My first time making gnocchi

I pulled this recipe out of Outside magazine, of all places, thinking it would be a good excuse to try making gnocchi for the first time. I figured that since it was in a magazine for manly men (one of my faves, even so), and that it only took up part of one column on the page that it would be easy enough for a beginner. But this recipe is seriously labor intensive, at least by my standards.

Still, I thought it sounded yummy, so I gave it a try.

Potato Gnocchi Tourmalet

You start by baking two pounds of potatoes, which then have to cool so you can peel and mash them. I used russets because that’s what I had on hand, but next time I would use goldens for more flavor.

In a bowl you mix up:

1 1/2 cups flour
2 beaten egg yolks
1/4 cup olive oil
1/4 teaspoon nutmeg
pinch of salt and pepper

When the potatoes are cooled and mashed, mix them into the bowl and form a dough ball. Let it rest for 15 minutes.

Next, make the sauce. I really loved this sauce and might use it for other recipes. The sweet chili sauce is a great addition.

Saute in more olive oil:
1 medium zucchini, cubed
1 small red onion, diced
3 cloves garlic, minced

Then add:
1 14-ounce can crushed tomatoes
1 teaspoon marjoram
1/4 cup sweet chili sauce
salt and pepper to taste

When that’s all mixed together, turn off the heat and set it aside.

Set some water to boil for your gnocchi.

Now you get to actually make the gnocchi. You start by dividing your dough ball into four parts. Roll each section into a long rope, about 3/4-inch thick, on a floured surface. I ended up dividing each fourth into another half to get a manageable rope.

Then you cut the rope into 1-inch chunks and roll a fork over them to get them to curl up a little tighter. If I had one, I would have liked to use a little gnocchi roller.

When your water’s boiling, salt it, and start dropping in the gnocchi in batches of 20 or so. They only take a few minutes to cook, and when they come to the top of the water you scoop them up and drop them into an ice water bath to cool.

By this point you will have dirtied every dish in your kitchen and half your utensils. But you’re so close!


So they’re not the most beautiful gnocchi, but they are tasty.

Preheat the oven to 350 degrees. When all the gnocchi is boiled, you’ll add it to a 9×13 baking dish with the sauce, some chopped fresh basil, and 3-4 ounces crumbled feta cheese.

Bake for 20 minutes. Then sprinkle on 2 ounces grated Parmesan cheese, 1/2 cup pine nuts, and a little more fresh basil. Bake for another 5-10 minutes, or until the cheese is melted and golden.

Phew! I am exhausted just typing that.

I was really happy with how this dish turned out, though. It was really tasty, and I can see using the same potato gnocchi recipe to make with other sauces. Maybe pesto or something where you saute the gnocchi in a pan to get that brown crust.

Vegan chocolate cupcakes with cocoa ganache

After this tumultuous week of eating, I decided I wanted a baked good that would satisfy my sweet tooth without sending me into a sugar coma. I wanted to use the oat flour I bought a while back — while it’s not labeled gluten-free, it’s whole grain and would at least reduce the load on my gluten-heavy diet.

I googled around to find a vegan chocolate cake recipe that sounded like it would make a good cupcake, and then adjusted it a bit and came up with this:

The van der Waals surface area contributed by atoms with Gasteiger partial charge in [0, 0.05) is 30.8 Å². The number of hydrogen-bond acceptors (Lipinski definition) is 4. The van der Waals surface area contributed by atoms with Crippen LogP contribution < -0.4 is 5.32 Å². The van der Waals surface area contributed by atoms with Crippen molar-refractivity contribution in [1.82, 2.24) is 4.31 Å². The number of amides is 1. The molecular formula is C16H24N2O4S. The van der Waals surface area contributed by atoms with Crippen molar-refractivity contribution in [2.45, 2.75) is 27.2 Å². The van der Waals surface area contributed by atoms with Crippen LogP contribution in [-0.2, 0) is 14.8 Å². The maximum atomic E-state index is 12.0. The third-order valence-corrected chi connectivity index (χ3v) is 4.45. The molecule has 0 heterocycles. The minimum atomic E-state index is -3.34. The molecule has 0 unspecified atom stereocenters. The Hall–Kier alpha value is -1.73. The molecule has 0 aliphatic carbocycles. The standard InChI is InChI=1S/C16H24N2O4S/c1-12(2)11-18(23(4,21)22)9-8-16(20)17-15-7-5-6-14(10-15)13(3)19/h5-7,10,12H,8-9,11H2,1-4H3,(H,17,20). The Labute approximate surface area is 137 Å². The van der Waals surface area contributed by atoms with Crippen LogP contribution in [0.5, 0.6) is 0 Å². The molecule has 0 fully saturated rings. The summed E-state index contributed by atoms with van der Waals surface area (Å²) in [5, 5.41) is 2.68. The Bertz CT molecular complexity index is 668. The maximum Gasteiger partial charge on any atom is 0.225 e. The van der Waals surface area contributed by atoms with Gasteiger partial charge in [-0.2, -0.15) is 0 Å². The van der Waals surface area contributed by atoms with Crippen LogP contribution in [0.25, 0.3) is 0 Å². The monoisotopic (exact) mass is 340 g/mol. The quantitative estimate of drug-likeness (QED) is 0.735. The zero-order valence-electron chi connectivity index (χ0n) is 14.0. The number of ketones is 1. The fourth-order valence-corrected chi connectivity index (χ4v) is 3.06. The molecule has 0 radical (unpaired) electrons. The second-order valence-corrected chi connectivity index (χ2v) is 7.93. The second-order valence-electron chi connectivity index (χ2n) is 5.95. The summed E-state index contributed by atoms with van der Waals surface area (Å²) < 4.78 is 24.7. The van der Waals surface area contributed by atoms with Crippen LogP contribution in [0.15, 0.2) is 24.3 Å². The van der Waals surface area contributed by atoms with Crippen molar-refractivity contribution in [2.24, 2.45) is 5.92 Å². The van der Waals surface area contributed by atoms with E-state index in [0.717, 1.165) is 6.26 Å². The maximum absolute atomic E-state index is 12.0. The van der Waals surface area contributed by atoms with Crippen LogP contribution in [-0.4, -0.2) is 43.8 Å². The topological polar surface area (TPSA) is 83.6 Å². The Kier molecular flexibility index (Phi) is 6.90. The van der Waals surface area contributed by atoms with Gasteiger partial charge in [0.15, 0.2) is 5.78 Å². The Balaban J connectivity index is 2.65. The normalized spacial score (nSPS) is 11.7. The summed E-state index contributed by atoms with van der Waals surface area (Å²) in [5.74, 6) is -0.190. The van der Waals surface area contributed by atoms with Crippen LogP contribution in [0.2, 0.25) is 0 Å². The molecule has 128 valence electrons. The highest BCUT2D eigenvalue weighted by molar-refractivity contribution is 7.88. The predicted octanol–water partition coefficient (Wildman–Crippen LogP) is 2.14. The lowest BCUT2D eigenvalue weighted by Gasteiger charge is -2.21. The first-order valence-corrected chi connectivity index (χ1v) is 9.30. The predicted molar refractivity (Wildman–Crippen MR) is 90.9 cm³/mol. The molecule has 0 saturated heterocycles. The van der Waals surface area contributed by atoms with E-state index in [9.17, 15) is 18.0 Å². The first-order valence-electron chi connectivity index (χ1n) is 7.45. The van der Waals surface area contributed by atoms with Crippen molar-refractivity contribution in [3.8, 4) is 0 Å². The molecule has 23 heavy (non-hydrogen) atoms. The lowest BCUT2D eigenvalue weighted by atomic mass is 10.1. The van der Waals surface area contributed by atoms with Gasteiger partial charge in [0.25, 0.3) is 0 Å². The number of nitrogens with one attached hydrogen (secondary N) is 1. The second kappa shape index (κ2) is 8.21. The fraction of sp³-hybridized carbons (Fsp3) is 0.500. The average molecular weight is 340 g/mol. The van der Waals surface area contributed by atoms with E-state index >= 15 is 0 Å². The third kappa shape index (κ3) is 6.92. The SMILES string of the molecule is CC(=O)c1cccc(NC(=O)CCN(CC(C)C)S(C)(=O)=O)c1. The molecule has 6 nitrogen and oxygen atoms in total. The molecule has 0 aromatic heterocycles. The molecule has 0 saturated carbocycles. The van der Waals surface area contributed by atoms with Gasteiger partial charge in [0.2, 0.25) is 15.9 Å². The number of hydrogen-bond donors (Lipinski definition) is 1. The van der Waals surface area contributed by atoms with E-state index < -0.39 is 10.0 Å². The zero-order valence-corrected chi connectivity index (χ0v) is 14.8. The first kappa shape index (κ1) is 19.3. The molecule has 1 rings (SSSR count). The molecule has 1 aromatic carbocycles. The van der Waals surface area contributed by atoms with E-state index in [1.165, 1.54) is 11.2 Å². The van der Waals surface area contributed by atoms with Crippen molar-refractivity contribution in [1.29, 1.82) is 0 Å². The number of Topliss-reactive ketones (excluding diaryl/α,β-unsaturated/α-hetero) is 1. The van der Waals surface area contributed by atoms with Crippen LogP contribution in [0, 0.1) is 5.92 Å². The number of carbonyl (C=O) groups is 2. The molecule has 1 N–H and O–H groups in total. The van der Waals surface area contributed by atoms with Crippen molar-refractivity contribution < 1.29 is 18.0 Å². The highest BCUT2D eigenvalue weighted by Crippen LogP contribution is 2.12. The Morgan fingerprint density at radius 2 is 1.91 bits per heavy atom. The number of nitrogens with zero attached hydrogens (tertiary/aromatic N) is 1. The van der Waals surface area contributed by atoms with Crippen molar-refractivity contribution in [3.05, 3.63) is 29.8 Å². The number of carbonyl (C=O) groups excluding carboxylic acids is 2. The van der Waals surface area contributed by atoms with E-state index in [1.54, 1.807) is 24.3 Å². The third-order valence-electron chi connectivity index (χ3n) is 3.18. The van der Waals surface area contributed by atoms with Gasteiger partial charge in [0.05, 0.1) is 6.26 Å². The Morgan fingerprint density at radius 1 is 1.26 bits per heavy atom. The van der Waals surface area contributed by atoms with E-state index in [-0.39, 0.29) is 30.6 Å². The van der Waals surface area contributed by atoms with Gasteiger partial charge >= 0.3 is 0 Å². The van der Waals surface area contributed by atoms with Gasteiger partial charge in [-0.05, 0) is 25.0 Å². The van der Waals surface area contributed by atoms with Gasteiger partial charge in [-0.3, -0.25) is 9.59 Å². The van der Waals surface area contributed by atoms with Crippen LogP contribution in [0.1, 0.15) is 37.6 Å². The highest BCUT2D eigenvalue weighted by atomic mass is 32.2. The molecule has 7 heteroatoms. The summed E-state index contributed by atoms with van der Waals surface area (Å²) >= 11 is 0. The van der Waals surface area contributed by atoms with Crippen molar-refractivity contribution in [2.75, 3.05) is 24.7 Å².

Vegan chocolate cupcakes
makes 10 cupcakes

1 1/2 cups oat flour
1/4 cup cocoa powder
1 teaspoon baking soda
1/2 teaspoon salt
3/4 cup agave nectar
1/3 cup vegetable oil
1 teaspoon vanilla
1 teaspoon distilled white vinegar
1 cup water

Cocoa ganache frosting

1/2 cup cocoa powder (use raw cacao powder for an ultra-rich frosting)
1/3 cup coconut oil, melted
1/4 cup agave nectar
1/2 teaspoon vanilla
dash of salt

Preheat your oven to 350. Mix up the dry ingredients in one bowl and the wet ingredients in another. Slowly mix the wet ingredients into the dry until combined. The batter will be very thin. Fill your paper cups more carefully than I did!

Bake for 45 minutes. While the cupcakes are baking, mix up the ingredients for the frosting. Though the ganache is pretty soft, you want to leave it at room temperature until the cupcakes are cool and ready to frost. It becomes so thick it’s unspreadable when refrigerated.

The cupcakes are definitely more crumbly than a typical cupcake, but I thought they came out pretty well overall. Certainly the closest you’ll come to a healthy cupcake!

Seed stitch dish cloths

I discovered a few years ago that the world’s best dish scrubbers are handmade with inexpensive cotton yarn. But I’d always thought it was the bobbled crochet stitch that made them so great. Not so! I actually think that a seed stitch works even better for creating a grime-fighting texture. And I love the way my new dish cloths look, with a neat crochet trim in a coordinating color. They’re like tiny versions of the baby blankets I used to sell.

So here’s how you make them:

Seed stitch dish cloths

approx. 8-inch squares

Materials:
Worsted weight cotton yarn in two colors
Size 7 knitting needles
Size G/6 crochet hook
Yarn needle

With the knitting needles, CO 33 stitches with the main color. Work in seed stitch pattern (K1, P1) across the first row, and all subsequent rows until piece measures as tall as it is wide (should be about 7.5 inches). Bind off in pattern.

Starting on the right side of the BO row, insert the crochet hook into the top of any stitch and pull the second color through. Begin to SC a border around the entire edge of the piece, putting 3 SC into each corner. When you reach the stitch where you started, slip stitch through it, and then snip off the yarn. Weave in ends.

You’ll definitely want to block these to make sure they come out nice and square.

Chicken fajitas

This probably sounds like nothing special, but after finding this easy recipe at Food & Wine I am totally convinced that these chicken fajitas were better than any I have made before and any I have ever ordered on a sizzling plate.